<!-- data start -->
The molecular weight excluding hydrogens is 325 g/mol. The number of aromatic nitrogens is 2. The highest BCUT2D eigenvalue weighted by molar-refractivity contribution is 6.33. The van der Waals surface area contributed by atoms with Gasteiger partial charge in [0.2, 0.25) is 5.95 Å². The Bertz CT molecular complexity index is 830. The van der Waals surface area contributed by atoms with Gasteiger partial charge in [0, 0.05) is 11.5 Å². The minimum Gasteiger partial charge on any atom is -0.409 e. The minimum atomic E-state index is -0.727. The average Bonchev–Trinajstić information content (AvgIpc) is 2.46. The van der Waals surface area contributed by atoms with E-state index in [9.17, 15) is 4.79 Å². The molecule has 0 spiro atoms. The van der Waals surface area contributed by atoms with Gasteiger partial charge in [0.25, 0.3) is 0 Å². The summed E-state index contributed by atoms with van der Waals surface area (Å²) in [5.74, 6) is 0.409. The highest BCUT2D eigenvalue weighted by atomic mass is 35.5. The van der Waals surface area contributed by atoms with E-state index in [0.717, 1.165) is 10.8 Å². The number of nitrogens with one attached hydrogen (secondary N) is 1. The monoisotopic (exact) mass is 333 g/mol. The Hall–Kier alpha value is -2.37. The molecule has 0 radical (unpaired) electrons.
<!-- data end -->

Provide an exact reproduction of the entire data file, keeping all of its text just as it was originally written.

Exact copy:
The molecular weight excluding hydrogens is 325 g/mol. The number of aromatic nitrogens is 2. The highest BCUT2D eigenvalue weighted by molar-refractivity contribution is 6.33. The van der Waals surface area contributed by atoms with Gasteiger partial charge in [0.2, 0.25) is 5.95 Å². The Bertz CT molecular complexity index is 830. The van der Waals surface area contributed by atoms with Gasteiger partial charge in [0, 0.05) is 11.5 Å². The minimum Gasteiger partial charge on any atom is -0.409 e. The minimum atomic E-state index is -0.727. The average Bonchev–Trinajstić information content (AvgIpc) is 2.46. The van der Waals surface area contributed by atoms with E-state index in [9.17, 15) is 4.79 Å². The molecule has 0 spiro atoms. The van der Waals surface area contributed by atoms with Gasteiger partial charge in [0.25, 0.3) is 0 Å². The summed E-state index contributed by atoms with van der Waals surface area (Å²) in [5.74, 6) is 0.409. The highest BCUT2D eigenvalue weighted by atomic mass is 35.5. The van der Waals surface area contributed by atoms with E-state index in [0.717, 1.165) is 10.8 Å². The number of nitrogens with one attached hydrogen (secondary N) is 1. The monoisotopic (exact) mass is 333 g/mol. The Hall–Kier alpha value is -2.37. The molecule has 0 radical (unpaired) electrons.